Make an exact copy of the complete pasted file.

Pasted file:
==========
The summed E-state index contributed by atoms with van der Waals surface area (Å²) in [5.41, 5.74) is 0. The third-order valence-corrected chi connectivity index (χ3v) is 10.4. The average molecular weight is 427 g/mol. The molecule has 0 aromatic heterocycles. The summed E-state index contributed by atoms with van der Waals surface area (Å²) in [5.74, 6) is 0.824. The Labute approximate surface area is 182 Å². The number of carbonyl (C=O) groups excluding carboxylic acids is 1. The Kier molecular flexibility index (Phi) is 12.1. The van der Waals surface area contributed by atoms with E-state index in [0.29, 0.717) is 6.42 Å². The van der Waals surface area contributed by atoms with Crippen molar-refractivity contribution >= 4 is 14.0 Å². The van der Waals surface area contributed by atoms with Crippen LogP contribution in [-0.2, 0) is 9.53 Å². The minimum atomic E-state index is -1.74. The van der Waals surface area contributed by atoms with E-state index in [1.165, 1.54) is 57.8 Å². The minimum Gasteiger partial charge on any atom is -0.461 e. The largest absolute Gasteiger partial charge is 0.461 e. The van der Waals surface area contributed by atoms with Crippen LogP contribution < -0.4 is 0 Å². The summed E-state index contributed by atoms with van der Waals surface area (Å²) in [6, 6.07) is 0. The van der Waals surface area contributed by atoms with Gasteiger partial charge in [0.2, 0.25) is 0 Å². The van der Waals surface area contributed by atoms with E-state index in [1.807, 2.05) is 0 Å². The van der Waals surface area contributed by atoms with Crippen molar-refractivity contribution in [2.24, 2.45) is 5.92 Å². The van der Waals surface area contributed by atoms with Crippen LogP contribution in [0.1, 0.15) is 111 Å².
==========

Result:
The summed E-state index contributed by atoms with van der Waals surface area (Å²) in [5.41, 5.74) is 0. The third-order valence-corrected chi connectivity index (χ3v) is 10.4. The average molecular weight is 427 g/mol. The molecule has 0 aromatic heterocycles. The summed E-state index contributed by atoms with van der Waals surface area (Å²) in [5.74, 6) is 0.824. The Labute approximate surface area is 182 Å². The number of carbonyl (C=O) groups excluding carboxylic acids is 1. The Kier molecular flexibility index (Phi) is 12.1. The van der Waals surface area contributed by atoms with E-state index in [0.29, 0.717) is 6.42 Å². The van der Waals surface area contributed by atoms with Crippen molar-refractivity contribution >= 4 is 14.0 Å². The van der Waals surface area contributed by atoms with Crippen LogP contribution in [-0.2, 0) is 9.53 Å². The minimum atomic E-state index is -1.74. The van der Waals surface area contributed by atoms with E-state index in [1.165, 1.54) is 57.8 Å². The minimum Gasteiger partial charge on any atom is -0.461 e. The largest absolute Gasteiger partial charge is 0.461 e. The van der Waals surface area contributed by atoms with Crippen LogP contribution < -0.4 is 0 Å². The summed E-state index contributed by atoms with van der Waals surface area (Å²) in [6, 6.07) is 0. The van der Waals surface area contributed by atoms with Gasteiger partial charge in [0.2, 0.25) is 0 Å². The van der Waals surface area contributed by atoms with E-state index in [1.807, 2.05) is 0 Å². The van der Waals surface area contributed by atoms with Crippen molar-refractivity contribution in [2.24, 2.45) is 5.92 Å². The van der Waals surface area contributed by atoms with Crippen LogP contribution in [0.1, 0.15) is 111 Å².